In March of this year, a bipartisan bill was put into motion that many believe will undermine the economic structure of Hatteras Island if it is passed. House Bill 483, colloquially known as the “Let Them Spawn” Bill, proposes to place size limits on species vital not only to the commercial fishing industry directly, but also local tackle and sport fishing businesses indirectly. With the bill moving quickly through North Carolina’s General Assembly and now being placed before the senate, it is important to understand the impact that the “Let Them Spawn” Bill could have if it becomes law.
Under current law, the North Carolina Division of Marine Fisheries (DMF) monitors marine species through Fishery Management Plans designed both to bring the most benefit to the state while still sustaining the fish population. “Let Them Spawn” suggests that the DMF should be responsible for creating a management plan to protect “every species of marine fish which has contributed historically and significantly to the fisheries of North Carolina.” To be more specific, the bill lists the spot, Atlantic croaker, kingfish, striped mullet, southern flounder, and bluefish as those which are both significant and in danger of being over-fished. House Bill 483 would place size limits on these species in order to ensure that 75% reach maturity.
The bill has raised a lot of red flags with people in the North Carolina fishing industry, primarily because of the inclusion of mullet on the list of species requiring a size limit. Mullet is a bait fish, employed by both commercial and recreational fishermen to achieve their ends. Although the beasts are some of the most stinky and slimiest around, most N.C. commercial fishermen catch mullet throughout the year and sell them to tackle shops in order to supplement their income. Without that, commercial fishing as an industry might cease in N.C. as it becomes financially impossible for commercial anglers to meet their needs. This is not the only economic consequence, however.
House bill 483 could also be detrimental to the tackle and sport fishing industries if it is passed. Tackles shops across the island sell mullet year-round to eager anglers. Without mullet as baitfish, they could lose business not only to novice fishermen, but charter fishermen as well. In turn, charter captains and mates could suffer from not having the supplies necessary to run their businesses. This, then, also applies to fish cleaners, fish packers, and marinas as well. So many people on Hatteras Island would be out of work.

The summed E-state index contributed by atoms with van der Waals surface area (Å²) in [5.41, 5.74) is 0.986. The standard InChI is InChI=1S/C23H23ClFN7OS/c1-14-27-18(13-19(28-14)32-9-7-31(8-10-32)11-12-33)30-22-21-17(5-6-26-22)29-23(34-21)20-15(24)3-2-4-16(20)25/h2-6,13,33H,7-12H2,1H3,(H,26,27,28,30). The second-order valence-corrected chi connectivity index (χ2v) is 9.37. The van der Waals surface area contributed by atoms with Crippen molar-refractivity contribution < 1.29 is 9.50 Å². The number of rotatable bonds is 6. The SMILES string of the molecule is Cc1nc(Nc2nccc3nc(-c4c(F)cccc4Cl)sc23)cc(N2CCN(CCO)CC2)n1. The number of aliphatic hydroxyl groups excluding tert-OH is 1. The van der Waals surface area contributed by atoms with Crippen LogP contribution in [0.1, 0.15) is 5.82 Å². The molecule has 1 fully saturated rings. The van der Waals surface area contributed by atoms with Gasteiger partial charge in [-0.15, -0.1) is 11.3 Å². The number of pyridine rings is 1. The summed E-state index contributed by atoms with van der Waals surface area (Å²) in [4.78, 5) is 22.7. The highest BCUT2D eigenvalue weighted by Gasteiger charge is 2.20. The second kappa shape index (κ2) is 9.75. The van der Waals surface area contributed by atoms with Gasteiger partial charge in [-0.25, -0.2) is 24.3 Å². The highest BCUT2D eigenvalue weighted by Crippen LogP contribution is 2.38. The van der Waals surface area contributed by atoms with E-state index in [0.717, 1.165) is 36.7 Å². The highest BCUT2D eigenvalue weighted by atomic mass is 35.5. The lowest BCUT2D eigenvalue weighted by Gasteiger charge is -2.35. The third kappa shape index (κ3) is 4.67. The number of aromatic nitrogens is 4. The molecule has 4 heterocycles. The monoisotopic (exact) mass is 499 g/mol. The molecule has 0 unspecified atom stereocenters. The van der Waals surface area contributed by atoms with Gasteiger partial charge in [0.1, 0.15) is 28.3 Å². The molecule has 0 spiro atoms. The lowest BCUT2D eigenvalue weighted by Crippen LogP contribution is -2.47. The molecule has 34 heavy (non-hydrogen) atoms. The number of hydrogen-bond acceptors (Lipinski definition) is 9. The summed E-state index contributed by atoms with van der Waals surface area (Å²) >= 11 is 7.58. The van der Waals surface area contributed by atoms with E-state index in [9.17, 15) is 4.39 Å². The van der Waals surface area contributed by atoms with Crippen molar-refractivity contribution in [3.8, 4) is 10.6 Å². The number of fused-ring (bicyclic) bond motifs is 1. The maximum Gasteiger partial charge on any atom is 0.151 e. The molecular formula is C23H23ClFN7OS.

What’s more is that if there are even more restrictions placed on fishing North Carolina waters than are currently in place, anglers might go elsewhere to pursue their passion. As a community that survives on the success of the tourist industry, this bill could be detrimental to Hatteras Island restaurants, businesses, and non-profits as well.
Not only are the effects of the bill alarming, but its origin is as well. Initiated and supported by the Coastal Conservation Association, which lobbies for conservation of fish species across North Carolina, some believe that the bill could just be another ploy in this organization’s hands to limit commercial fishing. Similarly disquieting is the fact that the primary sponsors of the bill are representatives from inland N.C. who don’t understand the conditions of life on Hatteras and Ocracoke islands and have very little stake in the matter. Many local citizens have argued that their opinions were never addressed during the formulation of the bill and had no idea it had been moving through the General Assembly when it was.
Many people in the Hatteras Island community have taken steps to speak out about this issue. Ernie Foster, who owns the state’s oldest charter fishing fleet, contended with the issue on Facebook stating that “the fact that our professional scientists, [Division of Marine Fisheries], do not support this should be a clue.”
Jake Worthington highlighted the issue on change.org where his petition explains major flaws in the bill and gives people the opportunity to encourage policy leaders to vote no on the bill. As of today, the petition is up to 5,940 votes with a goal of 7,500.
11-year-old Joe Kavanaugh wrote a letter to Senator Bob Steinburg bemoaning the issues with this bill for our community, his family’s business, and recreational fishing with his friends.
House Bill 483 is currently under review by a senate committee and, if passed, threatens to upheave the foundation of Hatteras Island’s economy. If you would like to have a say in whether or not a bill is passed go to https://www.change.org/p/north-carolina-state-senate-let-em-spawn-agenda-driven-ploy-vote-no or even better, write a letter to your senator.